December 12, 2014
A review published in Clinical Pharmacology & Therapeutics outlines regulatory activities geared towards accelerated access and reimbursement benefits for patients in need across four regulatory agencies. The authors drew up two tables providing comprehensive information on the existing, emerging and new regulatory access and reimbursement policies implemented in the United States, Europe, Singapore and Canada to help pharmaceutical companies bring innovative medicines to the market.
The paper describes how sponsors can obtain accelerated access, conditions under which it is provided and how the assessment takes place. While orphan drug and pediatric drug initiatives were not designed specifically to accelerate patient access to drugs, these initiatives are frequently used to bring innovative drugs to the market. In the US, programs such as Accelerated Access and Priority Review help sponsors benefit from shortened clinical development and shortened review, respectively. The FDA’s Fast Track and Breakthrough Therapy regulatory programs also focus on bringing innovative medicines to patients in need. The EU’s Conditional Marketing Authorisation and Approval Under Exceptional Circumstances programs allow sponsors to benefit from shortened development time and Accelerated Assessment accelerates the review process. The EU and the US also offer parallel scientific advice between the EMA and the FDA, whereby they align advice and reduce developmental complexity. In Canada, the orphan drug framework is an emerging regulatory process being developed for orphan drug regulation. In Singapore, the process of abridged evaluation and verification has shortened processing time.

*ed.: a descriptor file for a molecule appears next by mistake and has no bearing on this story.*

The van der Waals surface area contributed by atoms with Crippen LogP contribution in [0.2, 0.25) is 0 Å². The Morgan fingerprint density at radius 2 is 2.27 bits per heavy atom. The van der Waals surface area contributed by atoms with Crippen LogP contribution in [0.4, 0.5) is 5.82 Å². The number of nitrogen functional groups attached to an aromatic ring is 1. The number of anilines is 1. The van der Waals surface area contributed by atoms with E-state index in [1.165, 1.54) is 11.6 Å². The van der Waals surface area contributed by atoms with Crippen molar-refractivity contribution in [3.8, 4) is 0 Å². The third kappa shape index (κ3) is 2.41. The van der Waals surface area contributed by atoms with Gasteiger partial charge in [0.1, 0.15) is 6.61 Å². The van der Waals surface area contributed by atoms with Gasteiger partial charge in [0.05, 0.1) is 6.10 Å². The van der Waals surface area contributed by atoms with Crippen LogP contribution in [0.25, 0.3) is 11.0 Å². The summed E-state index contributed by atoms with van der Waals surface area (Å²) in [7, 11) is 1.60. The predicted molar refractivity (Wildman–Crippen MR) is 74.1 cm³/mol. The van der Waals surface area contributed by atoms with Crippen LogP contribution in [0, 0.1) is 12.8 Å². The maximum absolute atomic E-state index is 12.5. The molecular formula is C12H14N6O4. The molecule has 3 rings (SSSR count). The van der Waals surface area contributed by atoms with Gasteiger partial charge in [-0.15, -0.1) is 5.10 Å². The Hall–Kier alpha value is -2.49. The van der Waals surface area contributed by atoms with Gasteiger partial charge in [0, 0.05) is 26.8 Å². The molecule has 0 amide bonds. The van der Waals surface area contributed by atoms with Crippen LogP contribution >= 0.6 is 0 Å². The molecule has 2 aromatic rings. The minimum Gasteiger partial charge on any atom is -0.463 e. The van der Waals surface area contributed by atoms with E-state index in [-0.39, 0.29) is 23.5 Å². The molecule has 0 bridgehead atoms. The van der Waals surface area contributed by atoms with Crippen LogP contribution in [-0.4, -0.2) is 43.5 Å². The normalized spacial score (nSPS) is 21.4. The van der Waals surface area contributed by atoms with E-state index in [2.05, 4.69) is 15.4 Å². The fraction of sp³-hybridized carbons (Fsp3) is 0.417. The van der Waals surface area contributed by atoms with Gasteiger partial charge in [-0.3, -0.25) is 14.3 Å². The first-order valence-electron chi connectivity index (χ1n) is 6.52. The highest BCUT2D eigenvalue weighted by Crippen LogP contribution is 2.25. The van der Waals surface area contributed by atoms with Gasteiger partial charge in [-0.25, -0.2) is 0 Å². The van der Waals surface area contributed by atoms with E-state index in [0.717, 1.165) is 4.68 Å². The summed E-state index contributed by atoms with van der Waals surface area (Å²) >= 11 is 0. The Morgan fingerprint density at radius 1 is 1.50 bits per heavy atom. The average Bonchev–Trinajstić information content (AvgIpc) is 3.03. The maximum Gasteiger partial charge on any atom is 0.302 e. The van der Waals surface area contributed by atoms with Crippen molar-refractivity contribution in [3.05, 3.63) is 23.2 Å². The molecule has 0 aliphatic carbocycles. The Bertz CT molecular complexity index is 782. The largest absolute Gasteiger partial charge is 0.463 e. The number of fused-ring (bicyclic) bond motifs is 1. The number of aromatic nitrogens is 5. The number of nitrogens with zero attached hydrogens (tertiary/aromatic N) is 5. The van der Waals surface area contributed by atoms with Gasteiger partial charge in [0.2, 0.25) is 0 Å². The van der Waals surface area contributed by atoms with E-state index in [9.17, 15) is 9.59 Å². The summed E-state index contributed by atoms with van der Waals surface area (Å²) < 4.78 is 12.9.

Greater diversity is observed in medicines’ reimbursement approaches across the four jurisdictions. In the US, Coverage with Evidence Development, used by the Center for Medicare and Medicaid Services (CMS), provides early reimbursement of emerging technologies. A new Center for Devices and Radiological Health program, in coordination with the CMS, helps shorten overall development time by collecting data needed by the CMS early during development. The emerging Managed-Access program in the US can be used by private payers to control post-market access to new medicines. The EU has recently developed a similar managed entry program. However, in the EU, “payers rely [increasingly] on Health Technology Assessment (HTA) bodies to provide information and analysis of the clinical, patient, organisational and economic implications of new medicines, recognising that regulators are generally prohibited by law from taking economic considerations into their decision making”. Canada is working on programs with the Institut national d’excellence en santé et en services sociaux to shorten reimbursement time. In Singapore, apart from the Standard Drug List of drugs to be subsidized at public health-care institutions and a group purchasing office that procures health products in bulk, the pricing of medicines is largely left to open market forces.